CALLS FOR OUSTER OF CONTROVERSIAL CROATIAN POLITICIAN...
Ivo Sanader, who heads the Croatian Democratic Community (HDZ) of the late President Franjo Tudjman, has called for the ouster of Ivic Pasalic from his position as one of the deputy speakers of the parliament, "Vecernji list" reported on 27 September. Procedures have begun within the HDZ to remove Pasalic from that post in order to "further consolidate and improve the image of the party," RFE/RL's South Slavic Service reported. Pasalic was Tudjman's top adviser and head of the powerful Herzegovinian lobby in Croatian politics. His name has appeared in conjunction with numerous financial and political scandals that have come to light since Tudjman's death at the end of 1999. Observers note that Sanader has generally been reluctant to make a clean break with the Tudjman era and seek a new image for the HDZ. Sanader has instead preferred to hope that the governing coalition will collapse because of in-fighting, which will in turn prompt many voters to return to the HDZ. PM
...BUT PASALIC WON'T GO
Pasalic told "Vecernji list" of 27 September that he has no intention of quitting and that he is not afraid of political pressure for him to go. He stressed that the calls for his resignation did not come from the HDZ's governing body but only from Sanader and parliamentary faction chief Vladimir Seks, who is a bitter rival of Pasalic and at least as controversial. Pasalic added that the HDZ should be concentrating its efforts on acting as the voice of those unhappy with the governing coalition rather than on wasting its energy on internal feuds. PM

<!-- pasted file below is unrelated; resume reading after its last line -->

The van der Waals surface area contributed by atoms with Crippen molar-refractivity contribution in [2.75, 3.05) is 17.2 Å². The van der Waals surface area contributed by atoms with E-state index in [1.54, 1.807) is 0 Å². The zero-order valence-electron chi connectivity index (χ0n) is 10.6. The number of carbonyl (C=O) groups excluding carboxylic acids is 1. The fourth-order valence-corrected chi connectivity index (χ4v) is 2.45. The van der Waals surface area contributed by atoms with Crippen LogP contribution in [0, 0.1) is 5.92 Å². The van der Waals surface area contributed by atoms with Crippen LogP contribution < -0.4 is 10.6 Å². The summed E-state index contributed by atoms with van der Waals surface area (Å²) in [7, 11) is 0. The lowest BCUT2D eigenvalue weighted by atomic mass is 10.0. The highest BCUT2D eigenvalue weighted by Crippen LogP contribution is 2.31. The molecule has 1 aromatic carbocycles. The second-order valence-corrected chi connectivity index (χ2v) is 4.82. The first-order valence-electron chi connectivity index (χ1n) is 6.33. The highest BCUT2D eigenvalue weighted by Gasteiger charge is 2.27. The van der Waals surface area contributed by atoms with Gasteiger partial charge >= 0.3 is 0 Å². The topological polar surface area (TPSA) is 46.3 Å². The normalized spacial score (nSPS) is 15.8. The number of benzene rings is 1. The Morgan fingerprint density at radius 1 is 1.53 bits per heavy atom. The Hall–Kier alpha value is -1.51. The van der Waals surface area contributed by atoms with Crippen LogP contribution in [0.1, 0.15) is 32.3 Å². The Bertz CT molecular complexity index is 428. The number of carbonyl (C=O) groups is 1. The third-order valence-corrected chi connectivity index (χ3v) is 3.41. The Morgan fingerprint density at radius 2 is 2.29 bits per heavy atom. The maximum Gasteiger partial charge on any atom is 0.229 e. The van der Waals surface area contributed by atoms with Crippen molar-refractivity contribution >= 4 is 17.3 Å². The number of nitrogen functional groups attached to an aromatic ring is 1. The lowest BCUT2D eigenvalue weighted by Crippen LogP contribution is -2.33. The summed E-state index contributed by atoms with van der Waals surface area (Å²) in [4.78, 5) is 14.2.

PATTEN HAILS EU TALKS WITH MACEDONIA
Chris Patten, who is the EU's commissioner for foreign relations, said in Brussels on 26 September that he hopes the EU and Macedonia can sign a Stabilization and Association Agreement at the EU's Balkan summit in Zagreb in November. "The fact that Macedonia is the first country with which we are holding these negotiations is a reflection of the great success of Macedonia in the last months and years in implementing wide-ranging political and economic reforms," an RFE/RL correspondent quoted Patten as saying. Patten spoke after meeting with Macedonian Prime Minister Ljubco Georgievski. PM
GEORGIEVSKI CLAIMS VICTORY IN MACEDONIAN RUN-OFF VOTE
The State Election Commission reported on 26 September that Georgievski's coalition has won 30 out of 40 districts where local election runoffs were held two days earlier (see "RFE/RL Newsline," 25 September 2000). Georgievski said that "this was a victory of democracy and will bring Macedonia closer to Western democracies," AP reported. The commission has not yet provided tallies for 14 other districts. Georgievski blamed the opposition for a series of violent incidents that marred the voting. International monitors confirmed several cases of irregularities but added that there were fewer such problems than in the first round. PM
ALBANIAN POLICE FOIL ATTEMPT AGAINST BERISHA
Police in Fier overpowered a man on 26 September as he prepared to throw a hand grenade at opposition leader Sali Berisha at a rally, dpa reported. Opposition representatives claimed that the man was an agent of the secret police. A police spokesman said, however, that the man was a member of Berisha's own party. In Bajram Curri, opposition supporters forced Prime Minister Ilir Meta to break off a speech. Local elections will be held in Albania on 1 October (see "RFE/RL Balkan Report," 15 and 26 September 2000). PM
ROMANIAN PARLIAMENT DEBATES REPORT ON INVESTMENT FUND COLLAPSE